For example, Mulan is DOA, with most reviews appreciating the scenery but complaining about the lack of heart and a superhero heroine rather than the brave girl portrayed in the animated film. You put Mulan in theaters in a year and very few will go.

    Tenet, on the other hand, is from one of the best directors working today with a sizable following who will not only see his films several times to dissect them, but will also chase a 70MM screening if they can make it happen. (That’s my oldest son and I for Dunkirk.) You give me a safe screening of Tenet in six months to a year, I’ll be there with my family.

    I could be very wrong — I have been in the past! — but for truly good event pictures, I think audiences will head to the theater if the experience is worth it. (I’ve seen every Bond movie in the theater since A View To A Kill — and I’;; see it six months after VOD in a theater if I can.)

  6. David Poland says:

    They are. Clearly.

  7. David Poland says:

    There is little upside to releasing it and then re-releasing it. There are certainly films that can shake money from the tree when theaters are fully open. But that is not a model that the studios will be aiming for.

  8. Dr Wally Rises says:

    ‘Whose growing belief and momentum, Dr Wally? Someone floated it and now it’s a full on rumor that Disney has denied’.

    A fair point. At any rate, if Soul is on American movie screens in November I’d be frankly stunned.

  9. Serg says:

    Isn’t 400 net profit on 650 theatrical an unusually high margin?? Maybe in NA distribs can get 60 cents on the profit dollar, but this margin is certainly much lower international?

    As someone who has minimal experience with South American theatrical market, you’re typically only seeing 30-40 cents on the dollar IF you’re lucky.

Leave a Comment

MCN Commentary & Analysis See All

The News Curated by Ray Pride See All

Artnet

“Half a century ago, my father made a body of work that shocked the art world. Not only had he violated the canon of what a noted abstract artist should be painting at a time of particularly doctrinaire art criticism, but he dared to hold up a mirror to white America, exposing the banality of evil and the systemic racism we are still struggling to confront today.My father dared to unveil white culpability, our shared role in allowing the racist terror that he had witnessed since boyhood, when the Klan marched openly by the thousands in the streets of Los Angeles.”
Four Museums Postpone Philip Guston Career Retrospective, Saying His Anti-Klan Imagery Does Not Belong In This Moment

Artnet | September 25, 2020

Hollywood Reporter

"On September 10, James Packer’s $200 million megayacht IJE was harbored in Tahiti, where it was scheduled to stay for three months. A bailiff attempted to board the luxury liner to serve the film producer and financier and was told to return the following day because Packer was not there. When the bailiff returned, IJE was pulling out of the harbor and heading to Bora Bora with the Australian billionaire onboard. Meanwhile, in Bulgaria, a process server was attempting to serve Millennium Films CEO Avi Lerner at his Eastern Europe studio. Simultaneously, disgraced film producer Brett Ratner and former Warner Bros. chief Kevin Tsujihara were served at their homes in Los Angeles. Sources say the four men were notified of a petition filed September 3 in Los Angeles Superior Court by a woman named Melissa Parker, who was facing off against Clark Grandin, Bruce Hamilton, Gregory Kemp and Walter Nelson. The names wouldn’t ring a bell with anyone in the Hollywood community. That’s because they are pseudonyms, with Parker being a stand-in for Charlotte Kirk — the British actress at the center of a scandal that has led to the ouster of two studio executives from their top perches, Tsujihara and NBCUniversal chief Ron Meyer. The defendants are, in fact, Ratner, Tsujihara, Packer and Lerner. The men have used these pseudonyms in legal documents since 2017 in an attempt to shield their identities amid explosive claims."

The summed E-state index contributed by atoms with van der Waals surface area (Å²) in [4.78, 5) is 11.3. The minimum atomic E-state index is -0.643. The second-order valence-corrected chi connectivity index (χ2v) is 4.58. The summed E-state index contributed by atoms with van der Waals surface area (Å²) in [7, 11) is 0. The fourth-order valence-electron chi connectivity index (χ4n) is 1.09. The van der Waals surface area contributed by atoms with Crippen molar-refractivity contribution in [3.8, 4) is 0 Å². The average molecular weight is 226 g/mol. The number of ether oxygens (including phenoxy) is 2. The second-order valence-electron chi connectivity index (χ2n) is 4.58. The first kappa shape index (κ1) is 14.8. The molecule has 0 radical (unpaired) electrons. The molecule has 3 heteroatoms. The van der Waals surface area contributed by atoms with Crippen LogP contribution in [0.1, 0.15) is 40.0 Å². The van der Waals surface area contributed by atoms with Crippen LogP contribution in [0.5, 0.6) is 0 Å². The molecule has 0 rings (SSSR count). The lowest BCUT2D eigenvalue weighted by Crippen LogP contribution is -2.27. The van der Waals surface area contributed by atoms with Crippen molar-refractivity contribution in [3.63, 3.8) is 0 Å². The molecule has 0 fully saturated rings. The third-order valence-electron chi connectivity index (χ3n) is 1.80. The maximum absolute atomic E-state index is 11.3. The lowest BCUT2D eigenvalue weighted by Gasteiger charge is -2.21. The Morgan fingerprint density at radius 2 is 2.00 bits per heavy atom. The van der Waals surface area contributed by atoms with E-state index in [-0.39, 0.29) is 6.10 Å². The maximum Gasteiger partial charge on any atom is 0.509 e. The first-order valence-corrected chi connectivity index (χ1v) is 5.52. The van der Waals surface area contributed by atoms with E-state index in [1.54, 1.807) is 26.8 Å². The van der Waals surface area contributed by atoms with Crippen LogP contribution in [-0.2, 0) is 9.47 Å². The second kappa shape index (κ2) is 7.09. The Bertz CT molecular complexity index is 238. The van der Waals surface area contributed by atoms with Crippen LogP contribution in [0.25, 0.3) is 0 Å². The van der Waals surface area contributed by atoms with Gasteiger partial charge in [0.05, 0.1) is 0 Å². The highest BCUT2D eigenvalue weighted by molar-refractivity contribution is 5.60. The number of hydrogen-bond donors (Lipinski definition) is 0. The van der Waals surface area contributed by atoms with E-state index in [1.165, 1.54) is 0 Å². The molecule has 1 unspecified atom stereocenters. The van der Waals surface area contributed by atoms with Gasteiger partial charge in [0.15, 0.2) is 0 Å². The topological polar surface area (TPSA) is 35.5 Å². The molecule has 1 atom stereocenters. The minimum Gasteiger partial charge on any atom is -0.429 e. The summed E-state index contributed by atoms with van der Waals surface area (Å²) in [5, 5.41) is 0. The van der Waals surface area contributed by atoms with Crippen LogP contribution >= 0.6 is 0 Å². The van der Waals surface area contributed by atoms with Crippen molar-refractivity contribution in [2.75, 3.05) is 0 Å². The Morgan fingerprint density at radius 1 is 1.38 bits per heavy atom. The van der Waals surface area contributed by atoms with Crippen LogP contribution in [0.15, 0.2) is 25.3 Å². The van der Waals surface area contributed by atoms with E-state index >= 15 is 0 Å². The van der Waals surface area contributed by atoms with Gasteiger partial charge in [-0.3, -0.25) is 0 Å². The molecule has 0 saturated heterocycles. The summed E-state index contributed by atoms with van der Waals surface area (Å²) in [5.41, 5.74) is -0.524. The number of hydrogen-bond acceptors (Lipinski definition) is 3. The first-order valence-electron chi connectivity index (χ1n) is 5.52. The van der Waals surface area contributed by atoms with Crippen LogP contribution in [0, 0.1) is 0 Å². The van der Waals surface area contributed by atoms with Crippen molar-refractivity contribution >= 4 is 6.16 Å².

Hollywood Reporter | September 25, 2020

Variety

Aaron Sorkin: "When you bring home a puppy, it’s said you should get a crate that is big just about big enough for the puppy to move around. That confined space will make the puppy feel secure. It’s the same with me. I like the four walls of the court and the office. I only have one movie under my belt, Molly’s Game, which had three principal characters. This film has eleven stars, most of whom are leads in their own movies and it has riots and teargas scenes. That’s not part of the puppy crate. Just writing the words, 'Exterior: Scene' on a screenplay makes me dizzy.... When I left Spielberg's house [in 2006], I called my father because I didn’t know about the events Steven was referring to. I said yes because it was Steven and he said there was a trial, so I thought courtroom and that was enough.”

Variety | September 25, 2020

Jonathan Lethem: "The sensation of sitting alone in the theater is one I compulsively compare to going to a brain laundromat. I’m there to have my brain rinsed in the stream of images. I specify “compulsively” because I think of this comparison every time I go. Watching a big screen in the dark relaxes and restores me, and takes me out of the realm of criticism and language that too often overtakes my pleasure at the immersive flow of reading. Those personal “sites”—immersive reading, dreamy-attentive moviegoing—are primal for me, and sacred."

September 24, 2020

The Video Section See All

Mrs. America, Uzo Aduba

David Poland | September 8, 2020

The Podcast Section See All